Pakatan campaign mistakes caused Sungai Bakap loss, says Kian Ming

Ex-deputy minister Ong Kian Ming says the increase in support for Perikatan Nasional in the Sungai Bakap by-election is driven by a small increase in its overall support and a significant decline in non-Malay voter turnout. 

(TMI) – THE increase in support for Perikatan Nasional (PN) in the Sungai Bakap by-election was driven by a small increase in its overall support and a significant decline in non-Malay voter turnout, said Ong Kian Ming, an ex-deputy minister.

He said the numerous missteps in Pakatan Harapan’s (PH) campaign exacerbated the already challenging political and economic landscape for the unity government at the national level.

“If the key parties within the Madani government do not heed these warning signals, these trends will likely worsen, and the point of no return may be crossed well before the next general election.

“One of the key highlights from this by-election is the much larger drop in the non-Malay turnout compared to the Malay turnout,” he said.

He said the estimated Malay and non-Malay turnout in 2023 were 78% and 73% respectively while the estimated Malay and non-Malay turnout in 2024 were 76% and 46% respectively.

“This shows that the estimated Malay turnout fell by 2% while the non-Malay turnout fell by a massive 27% from 2023 to 2024.

“With this differential in turnout among Malay and non-Malay voters, the Sungai Bakap seat effectively went from being a 60% Malay/40% non-Malay seat to a 70% Malay/30% non-Malay seat,” he said in a statement.

Ong said the shifts in Malay and non-Malay support for PH were more balanced among the voters who turned out to vote.

“PH suffered a double whammy in that not only did it lose some Malay and non-Malay support from 2023 to 2024 but there was also a significant drop in the non-Malay turnout, the overwhelming majority of whom supported PH in 2023 and previous elections,” he said.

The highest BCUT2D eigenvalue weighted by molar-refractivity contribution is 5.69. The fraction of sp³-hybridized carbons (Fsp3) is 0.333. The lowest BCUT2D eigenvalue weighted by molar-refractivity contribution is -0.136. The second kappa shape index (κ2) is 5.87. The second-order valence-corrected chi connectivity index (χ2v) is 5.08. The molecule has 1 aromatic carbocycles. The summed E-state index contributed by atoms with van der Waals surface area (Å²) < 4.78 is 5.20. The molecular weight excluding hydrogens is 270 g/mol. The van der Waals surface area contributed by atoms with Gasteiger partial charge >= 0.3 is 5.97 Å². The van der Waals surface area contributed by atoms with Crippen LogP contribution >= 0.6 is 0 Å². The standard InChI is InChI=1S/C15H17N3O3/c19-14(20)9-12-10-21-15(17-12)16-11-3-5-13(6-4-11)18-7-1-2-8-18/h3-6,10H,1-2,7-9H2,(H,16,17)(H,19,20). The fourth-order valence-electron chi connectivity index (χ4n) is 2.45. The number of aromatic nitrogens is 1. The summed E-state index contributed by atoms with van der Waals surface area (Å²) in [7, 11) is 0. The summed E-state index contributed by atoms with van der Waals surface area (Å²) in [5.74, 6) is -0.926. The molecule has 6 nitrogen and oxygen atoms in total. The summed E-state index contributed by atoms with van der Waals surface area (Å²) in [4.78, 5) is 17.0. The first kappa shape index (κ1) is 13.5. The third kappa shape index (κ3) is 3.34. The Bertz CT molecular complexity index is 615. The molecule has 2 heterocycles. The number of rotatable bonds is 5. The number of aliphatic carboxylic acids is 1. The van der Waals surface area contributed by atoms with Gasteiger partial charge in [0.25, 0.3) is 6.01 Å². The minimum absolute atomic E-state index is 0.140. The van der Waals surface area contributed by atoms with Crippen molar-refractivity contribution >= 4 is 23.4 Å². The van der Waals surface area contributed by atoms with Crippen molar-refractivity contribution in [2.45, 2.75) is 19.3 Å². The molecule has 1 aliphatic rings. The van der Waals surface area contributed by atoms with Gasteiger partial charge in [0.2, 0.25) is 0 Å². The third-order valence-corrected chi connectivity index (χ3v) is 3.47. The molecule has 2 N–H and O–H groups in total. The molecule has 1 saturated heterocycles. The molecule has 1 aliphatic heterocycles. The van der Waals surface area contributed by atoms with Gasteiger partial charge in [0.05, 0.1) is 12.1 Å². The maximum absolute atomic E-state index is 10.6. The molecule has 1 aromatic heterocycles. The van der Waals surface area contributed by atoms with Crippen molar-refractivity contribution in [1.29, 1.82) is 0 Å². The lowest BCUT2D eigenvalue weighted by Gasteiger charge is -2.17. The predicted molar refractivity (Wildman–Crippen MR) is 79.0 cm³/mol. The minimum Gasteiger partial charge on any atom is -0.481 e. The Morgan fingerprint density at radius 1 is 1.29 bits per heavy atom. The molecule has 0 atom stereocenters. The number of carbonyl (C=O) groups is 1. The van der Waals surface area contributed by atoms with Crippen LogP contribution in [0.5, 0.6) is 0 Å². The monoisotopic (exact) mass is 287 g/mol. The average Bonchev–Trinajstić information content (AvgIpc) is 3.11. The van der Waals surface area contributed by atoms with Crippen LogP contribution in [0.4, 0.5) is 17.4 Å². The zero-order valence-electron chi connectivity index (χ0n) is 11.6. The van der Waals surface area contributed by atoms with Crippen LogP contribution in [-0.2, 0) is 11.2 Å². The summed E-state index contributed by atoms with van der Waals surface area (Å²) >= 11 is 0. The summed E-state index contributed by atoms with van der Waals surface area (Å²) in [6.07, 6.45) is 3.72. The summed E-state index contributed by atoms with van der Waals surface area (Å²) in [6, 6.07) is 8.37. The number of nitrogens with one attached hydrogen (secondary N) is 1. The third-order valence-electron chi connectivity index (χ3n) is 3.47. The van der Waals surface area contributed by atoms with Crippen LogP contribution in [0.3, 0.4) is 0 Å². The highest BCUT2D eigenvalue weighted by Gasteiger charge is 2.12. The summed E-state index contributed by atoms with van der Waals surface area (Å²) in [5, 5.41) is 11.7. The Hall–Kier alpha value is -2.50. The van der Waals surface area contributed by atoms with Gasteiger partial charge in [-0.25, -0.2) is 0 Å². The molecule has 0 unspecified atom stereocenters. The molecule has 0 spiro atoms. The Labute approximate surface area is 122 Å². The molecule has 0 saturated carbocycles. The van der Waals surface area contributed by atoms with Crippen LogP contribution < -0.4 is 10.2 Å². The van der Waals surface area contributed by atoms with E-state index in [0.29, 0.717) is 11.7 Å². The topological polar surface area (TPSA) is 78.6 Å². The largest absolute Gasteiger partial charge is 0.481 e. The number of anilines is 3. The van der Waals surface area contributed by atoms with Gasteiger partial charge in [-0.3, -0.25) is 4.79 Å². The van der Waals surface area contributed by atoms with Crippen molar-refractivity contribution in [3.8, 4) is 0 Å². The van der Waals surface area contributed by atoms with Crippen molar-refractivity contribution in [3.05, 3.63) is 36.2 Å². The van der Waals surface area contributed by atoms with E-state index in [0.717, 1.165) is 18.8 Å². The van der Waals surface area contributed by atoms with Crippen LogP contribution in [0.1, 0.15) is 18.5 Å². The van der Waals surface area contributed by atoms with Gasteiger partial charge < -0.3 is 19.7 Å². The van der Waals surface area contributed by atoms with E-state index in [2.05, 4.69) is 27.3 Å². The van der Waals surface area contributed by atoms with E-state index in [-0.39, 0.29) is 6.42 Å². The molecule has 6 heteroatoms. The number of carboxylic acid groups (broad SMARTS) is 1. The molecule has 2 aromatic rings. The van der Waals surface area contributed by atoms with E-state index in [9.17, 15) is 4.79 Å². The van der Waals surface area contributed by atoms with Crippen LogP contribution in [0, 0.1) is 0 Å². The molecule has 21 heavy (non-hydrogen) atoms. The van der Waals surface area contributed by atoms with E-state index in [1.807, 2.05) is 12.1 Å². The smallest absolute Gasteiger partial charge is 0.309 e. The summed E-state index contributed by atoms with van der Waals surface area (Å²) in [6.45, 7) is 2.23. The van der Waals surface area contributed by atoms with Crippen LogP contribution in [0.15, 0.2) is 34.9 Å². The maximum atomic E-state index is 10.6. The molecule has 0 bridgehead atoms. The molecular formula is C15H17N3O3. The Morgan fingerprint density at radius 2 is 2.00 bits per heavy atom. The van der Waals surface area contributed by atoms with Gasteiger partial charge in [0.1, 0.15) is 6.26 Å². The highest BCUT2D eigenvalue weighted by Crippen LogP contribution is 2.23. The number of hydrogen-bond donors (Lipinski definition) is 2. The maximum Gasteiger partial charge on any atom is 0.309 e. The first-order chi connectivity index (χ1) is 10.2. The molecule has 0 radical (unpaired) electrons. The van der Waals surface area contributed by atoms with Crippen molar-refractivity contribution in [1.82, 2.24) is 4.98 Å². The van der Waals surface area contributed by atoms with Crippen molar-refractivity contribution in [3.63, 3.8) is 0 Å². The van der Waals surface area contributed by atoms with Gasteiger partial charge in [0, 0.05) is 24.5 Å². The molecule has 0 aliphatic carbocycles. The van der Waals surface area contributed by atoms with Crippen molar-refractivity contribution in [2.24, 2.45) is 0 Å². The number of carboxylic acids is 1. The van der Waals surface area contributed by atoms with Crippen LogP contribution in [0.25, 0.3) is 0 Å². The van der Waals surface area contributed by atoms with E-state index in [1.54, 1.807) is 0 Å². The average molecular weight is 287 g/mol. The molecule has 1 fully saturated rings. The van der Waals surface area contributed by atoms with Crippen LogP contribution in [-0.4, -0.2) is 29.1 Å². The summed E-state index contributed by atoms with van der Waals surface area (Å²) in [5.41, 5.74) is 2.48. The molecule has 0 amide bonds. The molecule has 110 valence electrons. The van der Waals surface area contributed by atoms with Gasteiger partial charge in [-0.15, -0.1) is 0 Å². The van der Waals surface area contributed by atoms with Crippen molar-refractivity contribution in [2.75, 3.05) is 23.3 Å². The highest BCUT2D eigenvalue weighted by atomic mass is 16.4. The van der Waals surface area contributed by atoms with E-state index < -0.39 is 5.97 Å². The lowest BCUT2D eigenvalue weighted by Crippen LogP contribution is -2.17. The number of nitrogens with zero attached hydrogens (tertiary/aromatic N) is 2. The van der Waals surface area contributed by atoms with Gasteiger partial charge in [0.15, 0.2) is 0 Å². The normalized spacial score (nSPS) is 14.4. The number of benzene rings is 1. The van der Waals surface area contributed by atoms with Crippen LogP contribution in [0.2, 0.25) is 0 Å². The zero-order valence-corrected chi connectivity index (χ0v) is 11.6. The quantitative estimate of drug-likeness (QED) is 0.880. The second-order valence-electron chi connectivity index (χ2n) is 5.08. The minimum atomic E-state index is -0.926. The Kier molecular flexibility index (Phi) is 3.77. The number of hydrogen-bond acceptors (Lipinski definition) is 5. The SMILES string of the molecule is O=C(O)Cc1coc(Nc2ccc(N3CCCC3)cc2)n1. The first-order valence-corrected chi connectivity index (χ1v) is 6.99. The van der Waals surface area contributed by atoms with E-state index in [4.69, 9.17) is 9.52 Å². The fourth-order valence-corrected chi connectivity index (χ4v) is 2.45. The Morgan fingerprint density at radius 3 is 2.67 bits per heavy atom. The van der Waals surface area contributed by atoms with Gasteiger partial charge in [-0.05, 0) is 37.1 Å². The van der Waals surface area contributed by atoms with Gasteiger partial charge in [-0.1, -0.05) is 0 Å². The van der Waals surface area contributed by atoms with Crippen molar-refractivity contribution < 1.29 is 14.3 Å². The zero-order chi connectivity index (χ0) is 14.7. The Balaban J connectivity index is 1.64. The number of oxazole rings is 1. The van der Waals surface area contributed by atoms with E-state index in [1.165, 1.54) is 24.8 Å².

The former deputy minister said it was always going to be an uphill task for PH to win back this seat from PN due to numerous reasons.

These include the challenge to counter the narrative of rising costs of living in the post-Covid landscape under the unity government and poor communication of the unity government’s policy directions.

“There are also more issues for the opposition to attack the government on compared to the positive outcomes which the government can claim credit for,” he said.

Ong said the battle was made harder during the campaign because of the inability of the government to effectively explain the reasons for the introduction of the targeted diesel subsidy and the incessant politicisation by the opposition of the MAHB privatisation exercise.

“There was also the unfortunate use of derogatory remarks by PKR elections campaign director, Rafizi Ramli, against the opposition and the unnecessary playing up of the differences in academic qualifications of the PH versus PN candidate,” he added.

Ong said the dramatic fall in non-Malay turnout reflected the growing disappointment of Chinese and Indians towards the unity government over unfulfilled promises and poor performance amid an uncertain economic landscape.

The poor handling of the Dual Language Program and matriculation-related issues also likely caused unhappiness, he said.

Ong said the lower turnout was a protest by the non-Malays and the slight shift in the non-Malay vote towards PN should be a warning sign to PH and Umno.

“If this trend continues and if it cannot be reversed before GE16, a sizable number of marginal seats won by PH in GE15 and some of the seats which Umno are hoping to hold on to via an electoral pact with PH, may be lost to PN,” he added.